[A]ny party may apply under this Code section for another decision because of a change in condition ending, decreasing, increasing, or authorizing the recovery of income benefits awarded or ordered in the prior final decision, provided that the prior decision of the board was not based on a settlement; and provided, further, that at the time of application not more that two years have elapsed since the date [of] the last payment of income benefits pursuant to Code Section 34-9-261.
OCGA 34-9-104 (b). Here, the record confirms that the modification was based on a change of condition which altered the recovery of income benefits awarded in a prior final decision; the State Board had approved the 1991 award; and the final award had not been based on a settlement. Nor was the modification untimely since two years had not elapsed since payment of income benefits to Aldrich. See Bahadori, 270 Ga. at 204 (2) (limitation period for recovery of overpaid benefits under OCGA 34-9-104 (d) (2) is two years from date of last payment of income benefits). Thus, under OCGA 34-9-104, the State Board had jurisdiction to modify the earlier award.
Notwithstanding Aldrich's claim to the contrary, Gaddis v. Ga. Mountain Contractors, 213 Ga. App. 126, 127 (1) (443 SE2d 710) (1994) neither authorizes nor requires a different result. In that case, unlike here, because the State Board was not seeking to alter an earlier award based on a change in condition, the doctrine of res judicata precluded any attempt to modify that final judgment. Id. at 127-128 (1). Aldrich's reliance upon Webb v. City of Atlanta, 228 Ga. App. 278, 279 (1) (491 SE2d 492) (1997) is similarly misplaced. In that case, unlike here, the applicability of the doctrine of res judicata was addressed in the context of whether disability payments should have been credited against income benefits. Webb was not a change of condition case and did not concern the application of OCGA 34-9-104 (a). Id. at 280 (2).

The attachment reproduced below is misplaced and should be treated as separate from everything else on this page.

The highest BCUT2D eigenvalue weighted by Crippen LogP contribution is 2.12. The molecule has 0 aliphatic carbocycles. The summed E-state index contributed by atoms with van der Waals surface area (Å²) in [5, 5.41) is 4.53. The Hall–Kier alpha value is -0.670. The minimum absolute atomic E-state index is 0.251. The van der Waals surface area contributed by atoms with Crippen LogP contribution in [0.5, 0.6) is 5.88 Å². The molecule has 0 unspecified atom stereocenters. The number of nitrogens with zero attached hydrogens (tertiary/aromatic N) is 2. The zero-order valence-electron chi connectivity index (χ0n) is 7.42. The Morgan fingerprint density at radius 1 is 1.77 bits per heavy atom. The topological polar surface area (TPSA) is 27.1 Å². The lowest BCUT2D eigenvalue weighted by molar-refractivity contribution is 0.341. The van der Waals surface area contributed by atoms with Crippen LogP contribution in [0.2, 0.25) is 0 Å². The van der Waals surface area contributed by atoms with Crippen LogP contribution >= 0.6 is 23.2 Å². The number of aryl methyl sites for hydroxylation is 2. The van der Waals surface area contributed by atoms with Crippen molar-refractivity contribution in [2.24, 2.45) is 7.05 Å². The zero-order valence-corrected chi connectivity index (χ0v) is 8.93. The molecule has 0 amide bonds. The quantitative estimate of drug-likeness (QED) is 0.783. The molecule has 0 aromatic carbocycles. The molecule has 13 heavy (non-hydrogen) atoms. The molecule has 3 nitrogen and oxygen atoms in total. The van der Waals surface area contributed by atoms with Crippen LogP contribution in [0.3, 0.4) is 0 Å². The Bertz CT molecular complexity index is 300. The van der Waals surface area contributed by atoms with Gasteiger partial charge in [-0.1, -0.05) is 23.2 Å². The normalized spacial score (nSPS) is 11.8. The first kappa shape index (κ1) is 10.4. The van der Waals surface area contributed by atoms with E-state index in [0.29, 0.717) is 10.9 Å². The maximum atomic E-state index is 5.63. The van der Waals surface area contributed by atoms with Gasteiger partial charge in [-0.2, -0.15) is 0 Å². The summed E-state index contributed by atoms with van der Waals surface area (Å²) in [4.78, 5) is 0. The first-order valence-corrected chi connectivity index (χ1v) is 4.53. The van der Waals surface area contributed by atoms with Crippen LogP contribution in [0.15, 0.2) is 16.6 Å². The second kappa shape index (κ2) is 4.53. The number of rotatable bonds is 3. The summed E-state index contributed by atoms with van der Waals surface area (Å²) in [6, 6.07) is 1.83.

Aldrich asserts that the ALJ was required to find that the change of condition took place after May 3, 1991, and, thus, erred in finding that it occurred in February 1991. But OCGA 34-9-104 (d) specifically permits such retroactivity
[T]he award or order contained in the final decision entered by the administrative law judge or the board shall be effective as of the time of change in condition as found by the administrative law judge or board, notwithstanding the retroactive effect of the award or order.
OCGA 34-9-104 (d) (1).